SACRAMENTO, Calif. - Dumping four Asian markets from CalPERS' list of eligible emerging markets was part of a grand scheme to encourage workers rights' and democratic processes in emerging markets, but the plan has run into some serious snafus.
Now, the $151 billion California Public Employees' Retirement System, Sacramento, is poised to back down on excluding the Philippines from its eligible markets list. And some board members fret the policy will be substantially weakened by a technical loophole. The credibility of the policy - the result of a two-year process to incorporate factors such as political stability, transparency and meeting International Labor Organization principles into CalPERS' existing eligible countries factors - now is on the line.
The labor-backed policy set off howls of protests from Asian governments, generated hundreds of critical newspaper articles in the foreign press and roiled Asian equity markets when it was announced in February. "It was amazing to us, amazing to me, certainly, what the reaction was worldwide," said Charles Valdes, a CalPERS trustee.
February's announcement that CalPERS was dropping the Philippines, Malaysia, Indonesia and Thailand from its list landed like a bomb in some foreign equity markets. Thailand's market dropped 6.7% over two days, while the Philippine and Malaysian markets fell by 3.9% and 1.7%, respectively, according to Business Week. Indonesia's market was essentially flat.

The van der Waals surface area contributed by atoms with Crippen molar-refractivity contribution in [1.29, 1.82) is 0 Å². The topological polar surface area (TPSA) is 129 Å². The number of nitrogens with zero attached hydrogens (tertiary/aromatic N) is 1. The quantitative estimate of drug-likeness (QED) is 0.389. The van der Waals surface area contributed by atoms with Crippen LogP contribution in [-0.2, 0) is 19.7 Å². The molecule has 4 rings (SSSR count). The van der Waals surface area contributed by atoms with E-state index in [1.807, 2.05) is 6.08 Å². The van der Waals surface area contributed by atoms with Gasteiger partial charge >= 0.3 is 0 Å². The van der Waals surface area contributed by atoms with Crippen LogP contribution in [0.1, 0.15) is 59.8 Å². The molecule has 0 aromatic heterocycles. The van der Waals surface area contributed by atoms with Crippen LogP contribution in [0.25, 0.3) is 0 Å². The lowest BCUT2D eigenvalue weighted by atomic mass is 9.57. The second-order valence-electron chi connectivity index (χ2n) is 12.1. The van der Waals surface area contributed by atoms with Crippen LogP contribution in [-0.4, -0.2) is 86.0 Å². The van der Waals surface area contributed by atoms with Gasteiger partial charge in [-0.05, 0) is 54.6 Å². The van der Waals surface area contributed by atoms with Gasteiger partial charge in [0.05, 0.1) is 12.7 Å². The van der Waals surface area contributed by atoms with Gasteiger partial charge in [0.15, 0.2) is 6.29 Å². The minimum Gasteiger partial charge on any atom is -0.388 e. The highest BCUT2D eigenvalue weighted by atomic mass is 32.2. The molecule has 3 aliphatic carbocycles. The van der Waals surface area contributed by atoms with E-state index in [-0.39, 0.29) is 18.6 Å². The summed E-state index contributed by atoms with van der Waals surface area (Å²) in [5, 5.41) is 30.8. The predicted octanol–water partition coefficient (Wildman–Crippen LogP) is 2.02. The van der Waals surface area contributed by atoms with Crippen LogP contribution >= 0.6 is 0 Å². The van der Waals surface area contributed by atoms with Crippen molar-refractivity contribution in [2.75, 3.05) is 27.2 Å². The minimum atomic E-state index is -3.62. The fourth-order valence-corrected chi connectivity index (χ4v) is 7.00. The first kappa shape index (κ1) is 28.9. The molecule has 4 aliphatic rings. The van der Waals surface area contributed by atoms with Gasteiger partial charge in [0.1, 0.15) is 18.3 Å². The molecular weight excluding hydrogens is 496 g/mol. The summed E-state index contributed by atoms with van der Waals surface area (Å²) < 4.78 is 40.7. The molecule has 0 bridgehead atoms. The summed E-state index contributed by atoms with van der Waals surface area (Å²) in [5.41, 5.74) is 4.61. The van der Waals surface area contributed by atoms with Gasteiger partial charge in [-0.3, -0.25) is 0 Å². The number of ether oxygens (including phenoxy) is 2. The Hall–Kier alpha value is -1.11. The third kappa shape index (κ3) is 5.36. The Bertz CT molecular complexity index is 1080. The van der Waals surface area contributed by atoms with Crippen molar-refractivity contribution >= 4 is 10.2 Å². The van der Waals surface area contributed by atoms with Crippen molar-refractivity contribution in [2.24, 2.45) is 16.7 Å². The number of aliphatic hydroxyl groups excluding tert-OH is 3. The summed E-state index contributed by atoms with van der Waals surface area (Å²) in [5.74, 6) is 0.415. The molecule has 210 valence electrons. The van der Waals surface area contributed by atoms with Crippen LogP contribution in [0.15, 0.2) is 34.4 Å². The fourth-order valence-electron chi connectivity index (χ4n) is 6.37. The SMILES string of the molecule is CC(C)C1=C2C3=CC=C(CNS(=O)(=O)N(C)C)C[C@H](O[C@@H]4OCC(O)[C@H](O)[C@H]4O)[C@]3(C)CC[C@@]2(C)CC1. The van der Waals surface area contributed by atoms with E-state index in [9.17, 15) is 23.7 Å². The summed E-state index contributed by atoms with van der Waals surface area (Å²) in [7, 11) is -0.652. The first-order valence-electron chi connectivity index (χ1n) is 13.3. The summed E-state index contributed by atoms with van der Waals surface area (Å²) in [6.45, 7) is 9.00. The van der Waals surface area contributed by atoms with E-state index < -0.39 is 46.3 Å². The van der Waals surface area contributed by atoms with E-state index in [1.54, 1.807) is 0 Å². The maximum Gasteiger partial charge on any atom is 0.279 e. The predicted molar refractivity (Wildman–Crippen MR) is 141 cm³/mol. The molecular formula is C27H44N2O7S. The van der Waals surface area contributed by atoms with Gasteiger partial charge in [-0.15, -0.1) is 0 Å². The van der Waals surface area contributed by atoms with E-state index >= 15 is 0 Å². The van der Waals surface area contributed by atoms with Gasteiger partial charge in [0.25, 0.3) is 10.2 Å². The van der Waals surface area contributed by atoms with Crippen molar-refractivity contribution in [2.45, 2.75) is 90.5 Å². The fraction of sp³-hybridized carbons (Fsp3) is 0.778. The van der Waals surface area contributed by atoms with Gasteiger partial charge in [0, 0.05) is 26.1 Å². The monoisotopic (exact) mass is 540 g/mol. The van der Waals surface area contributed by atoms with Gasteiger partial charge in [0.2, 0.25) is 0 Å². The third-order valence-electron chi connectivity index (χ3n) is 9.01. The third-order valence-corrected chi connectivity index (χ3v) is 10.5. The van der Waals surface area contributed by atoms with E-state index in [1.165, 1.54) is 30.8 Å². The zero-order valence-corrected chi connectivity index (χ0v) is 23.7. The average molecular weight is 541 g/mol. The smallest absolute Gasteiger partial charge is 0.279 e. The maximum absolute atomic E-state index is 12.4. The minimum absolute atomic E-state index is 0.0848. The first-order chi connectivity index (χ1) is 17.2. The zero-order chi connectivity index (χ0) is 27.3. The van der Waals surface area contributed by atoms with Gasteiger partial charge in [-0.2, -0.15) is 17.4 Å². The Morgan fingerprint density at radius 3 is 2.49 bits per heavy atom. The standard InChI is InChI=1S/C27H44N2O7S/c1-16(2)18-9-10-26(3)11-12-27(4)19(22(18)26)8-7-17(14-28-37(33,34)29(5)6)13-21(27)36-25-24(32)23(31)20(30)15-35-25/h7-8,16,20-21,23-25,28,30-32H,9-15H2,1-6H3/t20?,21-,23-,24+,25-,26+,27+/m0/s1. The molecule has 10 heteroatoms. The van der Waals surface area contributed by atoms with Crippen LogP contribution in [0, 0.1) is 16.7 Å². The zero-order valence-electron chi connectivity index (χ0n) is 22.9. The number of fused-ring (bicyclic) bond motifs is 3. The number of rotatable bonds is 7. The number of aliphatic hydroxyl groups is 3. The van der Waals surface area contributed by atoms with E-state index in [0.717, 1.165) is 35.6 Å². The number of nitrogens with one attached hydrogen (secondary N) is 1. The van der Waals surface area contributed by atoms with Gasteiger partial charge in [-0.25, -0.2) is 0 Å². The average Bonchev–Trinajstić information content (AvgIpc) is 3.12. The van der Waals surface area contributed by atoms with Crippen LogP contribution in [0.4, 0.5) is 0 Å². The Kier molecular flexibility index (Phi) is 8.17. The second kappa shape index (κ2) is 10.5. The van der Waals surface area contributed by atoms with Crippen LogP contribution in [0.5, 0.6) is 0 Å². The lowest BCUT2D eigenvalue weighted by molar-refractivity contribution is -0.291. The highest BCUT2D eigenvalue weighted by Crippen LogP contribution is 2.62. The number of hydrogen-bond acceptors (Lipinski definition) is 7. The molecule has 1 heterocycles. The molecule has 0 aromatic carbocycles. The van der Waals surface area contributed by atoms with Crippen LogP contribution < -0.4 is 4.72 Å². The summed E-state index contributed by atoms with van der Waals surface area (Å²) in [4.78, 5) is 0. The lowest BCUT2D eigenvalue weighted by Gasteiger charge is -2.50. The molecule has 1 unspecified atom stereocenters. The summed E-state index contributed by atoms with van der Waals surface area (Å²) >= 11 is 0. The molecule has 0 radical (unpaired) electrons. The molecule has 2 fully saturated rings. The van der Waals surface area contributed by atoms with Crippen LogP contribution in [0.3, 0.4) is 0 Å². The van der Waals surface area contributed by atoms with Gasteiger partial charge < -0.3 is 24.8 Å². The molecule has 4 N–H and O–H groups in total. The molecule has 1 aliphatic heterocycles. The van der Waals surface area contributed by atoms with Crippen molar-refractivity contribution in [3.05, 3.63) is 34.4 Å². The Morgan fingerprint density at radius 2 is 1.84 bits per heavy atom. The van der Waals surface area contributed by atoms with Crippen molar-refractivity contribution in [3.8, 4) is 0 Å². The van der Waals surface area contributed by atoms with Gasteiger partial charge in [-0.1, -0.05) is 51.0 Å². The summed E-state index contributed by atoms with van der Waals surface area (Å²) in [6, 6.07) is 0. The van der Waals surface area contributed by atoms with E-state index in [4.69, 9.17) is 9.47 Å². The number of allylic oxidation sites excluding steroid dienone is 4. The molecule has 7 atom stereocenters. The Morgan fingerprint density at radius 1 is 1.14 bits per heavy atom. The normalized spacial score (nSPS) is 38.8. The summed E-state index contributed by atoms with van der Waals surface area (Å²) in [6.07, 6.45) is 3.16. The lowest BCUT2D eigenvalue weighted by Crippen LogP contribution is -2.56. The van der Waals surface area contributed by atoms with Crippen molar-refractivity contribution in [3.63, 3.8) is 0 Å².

CalPERS has $15.7 million invested in the Philippines, $100.5 million in Malaysia, $22.3 million in Indonesia, and $36.9 million in Thailand. No stocks will be sold until CalPERS irons out the wrinkles in its new policy.
Asian governments and newspapers have made scathing remarks about CalPERS. The South China Morning Post wrote: "When God made the United States, he first tipped it on its side, and all the loose ends fell into California."
CalPERS staff proposed restoring the Philippines to the list because the fund had relied on outdated information. During an April 19 visit from Philippine Finance Minister Jose Isidro N. Camacho, CalPERS officials discovered that the country had dropped manual settlement of stock trades three years ago and had adopted T+3 settlement. Wilshire Associates, Santa Monica, Calif., which had provided the information, now says the accurate information pushes the Philippines over the cut-off point on the eligible countries list, and it recommends restoring the country. Mr. Valdes hopes that Thailand, which sent a delegation of top government finance officials to Sacramento April 5, will be the next country restored to the list, although the staff did not change Thailand's score.
Another critical issue lies in a seemingly technical matter that will be reconsidered by the CalPERS investment committee on May 13. That issue is whether CalPERS' emerging markets equity managers - which run $1 billion for the system - may invest in American depository receipts and global depository receipts issued by companies that are based in countries excluded from CalPERS' eligible markets list.